October 2, 2016
By SETH NOLAN, Williamsport Sun-Gazette
With a mind for making Lycoming College one of the nation's top liberal arts institutions and strengthening its connections to the city, college officials on Saturday announced a $65 million capital campaign.
Also announced was the proposed construction of a new Gateway Building that will transform the college campus and contribute to the school's ongoing collaboration with the city and the county planning department for redevelopment of the Old City/East Third Street Gateway area.
In talking about the "Campaign for a Greater Lycoming," Dr. Kent Trachte, college president, said school officials hope to create "the coveted degree of the future."
"In establishing this priority, we are responding to the voices of those who question the continuing relevance of the liberal arts," he said. "We know that this argument is not supported by the facts that show that corporate CEOs are seeking the very skills that we develop through our liberal arts program: critical thinking, clear communication and cross-cultural.
"We also know that Lycoming College graduates are innovators and can adapt to a changing world."
Officials hope to apply new resources toward programs in enhanced academic experiences, energy studies, the environment and entrepreneurship as well as increased scholarships, study abroad, undergraduate research and internship opportunities for students.
The college hopes to establish "points of distinction," he said. Those include the development of a "Center for Energy and the Future" and the expansion of the Clean Water Institute.
"Because of the college's deep roots in the liberal arts, it is committed to delivering a degree that prepares graduates not only for their first job, but for their entire career," said Chip Edmonds, vice president for college advancement. "This campaign will further raise the value of a Lycoming degree."
The college started formulating plans for the campaign in 2013 and already has raised around $45 million, said Patrick Marty, executive director of communications and external relations.
The goal is to raise the remaining $20 million by June 30, 2019.
"During the remainder of the campaign, we will seek gifts to establish endowed and current use internships as well as scholarships that make study abroad accessible to all students," Trachte said.
The college offers nearly $30 million annually in financial aid, but endowed scholarships cover only about 5 percent of that, he said.
"In this campaign, we have already raised slightly more than $13 million in outright and deferred commitments to establish endowed scholarships," Trachte said. "We seek to raise another $7 million by the end of the campaign."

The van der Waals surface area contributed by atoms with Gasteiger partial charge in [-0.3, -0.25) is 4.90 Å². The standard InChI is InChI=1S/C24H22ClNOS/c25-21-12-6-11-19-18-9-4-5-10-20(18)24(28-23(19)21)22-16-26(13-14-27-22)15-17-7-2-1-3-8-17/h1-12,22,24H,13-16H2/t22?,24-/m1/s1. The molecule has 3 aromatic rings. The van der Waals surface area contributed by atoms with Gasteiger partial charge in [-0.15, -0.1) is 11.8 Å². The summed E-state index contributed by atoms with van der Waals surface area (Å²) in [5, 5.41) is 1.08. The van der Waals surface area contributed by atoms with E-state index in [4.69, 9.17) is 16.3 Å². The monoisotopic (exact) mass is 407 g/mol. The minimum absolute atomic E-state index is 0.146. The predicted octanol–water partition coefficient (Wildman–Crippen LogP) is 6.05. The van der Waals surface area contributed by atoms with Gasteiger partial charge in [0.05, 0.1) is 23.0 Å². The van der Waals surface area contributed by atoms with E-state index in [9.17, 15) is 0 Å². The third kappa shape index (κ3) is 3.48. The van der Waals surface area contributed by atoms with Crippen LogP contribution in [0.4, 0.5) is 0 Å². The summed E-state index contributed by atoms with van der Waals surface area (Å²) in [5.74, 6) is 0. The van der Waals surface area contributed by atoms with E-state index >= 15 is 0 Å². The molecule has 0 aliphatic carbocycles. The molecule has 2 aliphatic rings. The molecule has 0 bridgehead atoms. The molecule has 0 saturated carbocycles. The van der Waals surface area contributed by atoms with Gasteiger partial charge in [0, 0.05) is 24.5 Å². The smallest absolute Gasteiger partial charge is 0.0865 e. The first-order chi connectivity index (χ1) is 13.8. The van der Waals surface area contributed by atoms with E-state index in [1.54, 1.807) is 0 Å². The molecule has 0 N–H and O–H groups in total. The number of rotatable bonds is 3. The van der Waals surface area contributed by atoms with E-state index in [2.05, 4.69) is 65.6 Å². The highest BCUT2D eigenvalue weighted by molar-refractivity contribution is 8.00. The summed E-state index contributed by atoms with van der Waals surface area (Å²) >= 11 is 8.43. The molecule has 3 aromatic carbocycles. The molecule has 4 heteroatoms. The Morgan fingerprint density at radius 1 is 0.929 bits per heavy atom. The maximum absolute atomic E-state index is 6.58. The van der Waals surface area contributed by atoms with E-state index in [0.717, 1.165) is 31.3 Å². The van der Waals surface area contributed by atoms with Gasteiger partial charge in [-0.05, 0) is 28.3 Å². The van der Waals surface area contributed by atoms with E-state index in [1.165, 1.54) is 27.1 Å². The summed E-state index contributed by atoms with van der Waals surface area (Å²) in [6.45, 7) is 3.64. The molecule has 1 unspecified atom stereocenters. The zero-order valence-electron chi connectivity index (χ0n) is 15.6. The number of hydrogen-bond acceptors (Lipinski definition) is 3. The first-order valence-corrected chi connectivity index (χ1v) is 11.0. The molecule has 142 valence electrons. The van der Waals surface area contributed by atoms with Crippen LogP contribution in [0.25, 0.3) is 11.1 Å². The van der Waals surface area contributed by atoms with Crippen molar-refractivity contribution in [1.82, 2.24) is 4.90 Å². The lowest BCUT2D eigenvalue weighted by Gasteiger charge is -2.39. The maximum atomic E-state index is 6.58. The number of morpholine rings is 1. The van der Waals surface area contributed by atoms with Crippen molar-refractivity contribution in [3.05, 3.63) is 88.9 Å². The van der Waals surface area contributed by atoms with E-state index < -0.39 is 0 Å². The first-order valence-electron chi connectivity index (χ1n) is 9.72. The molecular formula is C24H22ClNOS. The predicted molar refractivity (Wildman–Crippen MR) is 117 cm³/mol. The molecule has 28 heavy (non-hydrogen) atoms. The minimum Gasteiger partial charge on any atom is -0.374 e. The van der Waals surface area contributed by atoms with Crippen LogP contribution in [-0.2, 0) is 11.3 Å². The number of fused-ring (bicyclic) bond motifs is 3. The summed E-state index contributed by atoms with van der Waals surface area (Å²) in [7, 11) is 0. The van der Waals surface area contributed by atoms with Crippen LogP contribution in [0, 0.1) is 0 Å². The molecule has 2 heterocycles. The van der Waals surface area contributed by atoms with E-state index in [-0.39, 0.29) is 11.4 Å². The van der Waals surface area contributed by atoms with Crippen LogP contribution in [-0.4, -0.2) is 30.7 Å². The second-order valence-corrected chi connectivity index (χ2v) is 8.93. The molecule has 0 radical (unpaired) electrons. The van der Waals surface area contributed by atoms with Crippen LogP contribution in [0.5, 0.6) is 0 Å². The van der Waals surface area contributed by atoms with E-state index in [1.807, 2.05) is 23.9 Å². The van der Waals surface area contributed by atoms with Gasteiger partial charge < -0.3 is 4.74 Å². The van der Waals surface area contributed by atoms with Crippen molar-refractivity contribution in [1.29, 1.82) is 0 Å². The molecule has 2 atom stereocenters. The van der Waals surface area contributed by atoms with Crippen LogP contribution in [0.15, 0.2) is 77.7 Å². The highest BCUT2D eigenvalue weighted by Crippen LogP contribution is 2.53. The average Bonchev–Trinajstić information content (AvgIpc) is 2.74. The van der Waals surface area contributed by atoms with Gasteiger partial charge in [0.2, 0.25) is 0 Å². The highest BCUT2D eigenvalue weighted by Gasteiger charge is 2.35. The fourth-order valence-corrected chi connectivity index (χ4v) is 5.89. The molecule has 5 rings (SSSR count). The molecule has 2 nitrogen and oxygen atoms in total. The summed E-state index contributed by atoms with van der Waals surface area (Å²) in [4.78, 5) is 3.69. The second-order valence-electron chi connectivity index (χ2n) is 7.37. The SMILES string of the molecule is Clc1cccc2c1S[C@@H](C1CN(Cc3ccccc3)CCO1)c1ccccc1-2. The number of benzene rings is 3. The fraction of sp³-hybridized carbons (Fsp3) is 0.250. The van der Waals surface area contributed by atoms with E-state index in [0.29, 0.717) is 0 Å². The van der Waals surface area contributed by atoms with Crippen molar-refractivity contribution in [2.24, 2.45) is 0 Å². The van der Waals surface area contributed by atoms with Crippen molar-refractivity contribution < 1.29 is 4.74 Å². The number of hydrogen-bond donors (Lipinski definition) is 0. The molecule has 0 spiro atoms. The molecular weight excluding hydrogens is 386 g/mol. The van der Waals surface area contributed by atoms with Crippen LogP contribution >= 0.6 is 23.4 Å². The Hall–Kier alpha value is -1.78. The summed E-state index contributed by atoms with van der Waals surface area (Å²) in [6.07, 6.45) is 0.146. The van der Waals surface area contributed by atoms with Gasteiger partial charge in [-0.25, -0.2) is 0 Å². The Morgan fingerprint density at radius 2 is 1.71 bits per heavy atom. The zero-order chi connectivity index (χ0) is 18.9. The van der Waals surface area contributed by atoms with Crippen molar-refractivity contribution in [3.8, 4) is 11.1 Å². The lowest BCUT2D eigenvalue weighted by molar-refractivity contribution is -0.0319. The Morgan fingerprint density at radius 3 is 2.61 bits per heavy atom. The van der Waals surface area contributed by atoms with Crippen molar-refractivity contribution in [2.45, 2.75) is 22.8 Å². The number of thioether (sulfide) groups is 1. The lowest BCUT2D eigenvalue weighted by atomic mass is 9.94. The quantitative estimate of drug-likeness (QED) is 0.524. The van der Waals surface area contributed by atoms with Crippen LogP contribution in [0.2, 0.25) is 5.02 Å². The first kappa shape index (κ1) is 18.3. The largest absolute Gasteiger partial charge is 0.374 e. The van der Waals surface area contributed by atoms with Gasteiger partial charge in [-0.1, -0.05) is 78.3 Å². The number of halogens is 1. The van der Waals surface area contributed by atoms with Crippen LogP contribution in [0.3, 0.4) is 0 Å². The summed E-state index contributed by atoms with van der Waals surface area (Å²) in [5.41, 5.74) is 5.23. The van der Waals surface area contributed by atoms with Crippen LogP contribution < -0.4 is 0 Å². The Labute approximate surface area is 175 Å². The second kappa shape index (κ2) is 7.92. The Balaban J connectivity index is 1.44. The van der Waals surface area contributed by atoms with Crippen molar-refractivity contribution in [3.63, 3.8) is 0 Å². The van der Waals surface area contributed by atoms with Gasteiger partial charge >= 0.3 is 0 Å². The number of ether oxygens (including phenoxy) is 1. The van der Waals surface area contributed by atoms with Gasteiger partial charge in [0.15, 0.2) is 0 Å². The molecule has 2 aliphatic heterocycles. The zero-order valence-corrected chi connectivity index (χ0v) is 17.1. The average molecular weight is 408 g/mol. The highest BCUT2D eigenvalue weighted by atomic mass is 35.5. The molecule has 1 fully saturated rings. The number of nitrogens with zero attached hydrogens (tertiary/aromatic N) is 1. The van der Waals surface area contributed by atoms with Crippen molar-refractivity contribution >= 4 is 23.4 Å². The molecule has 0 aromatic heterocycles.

The college also hopes to transform the campus. The college trustees have endorsed the Gateway Project. Since Trachte arrived on campus, the college partnered with the city and county on the Old City/East Third Street Gateway area and provided a consultant on that project.
A new proposed Gateway Building will have four components, Marty said.
The new building will be the first impression of the college for new and prospective students.
It also will be the new location of the Center for Outdoor Leadership and Education, Advancement and Alumni Affairs and the Center for Enhanced Academic Experiences - the central location for the opportunities in internships, study abroad and faculty community-based learning that are the core aspects of the campaign, Edmonds said.
The building also will have a 150-seat presentation space, classrooms and study rooms, Trachte said.
"The progress on the building is still in preliminary stages," Marty said. "We've gotten as far as architect renderings of what it would look like, but there are still space and other planning considerations being studied."
Although it is difficult to say when construction on the building will begin, Marty said that everything should be completed by the June 2019 goal.
"By extending our presence into Old City, we will complete the next phase of building out Lycoming," Trachte said.
As part of the project, the college wants to work with the city, the county and private developers to make changes to that section of the city using state and private funds.
Included is the rerouting of Franklin Street and the transformation of Basin Street into a two-way boulevard from the exit off of Interstate 180 that goes to and ends at the new building.
"The college also plans to partner with a private developer on a mixed use project that includes attractive retail and apartments along the west side of Basin Street between Third and Fourth streets," Trachte said.
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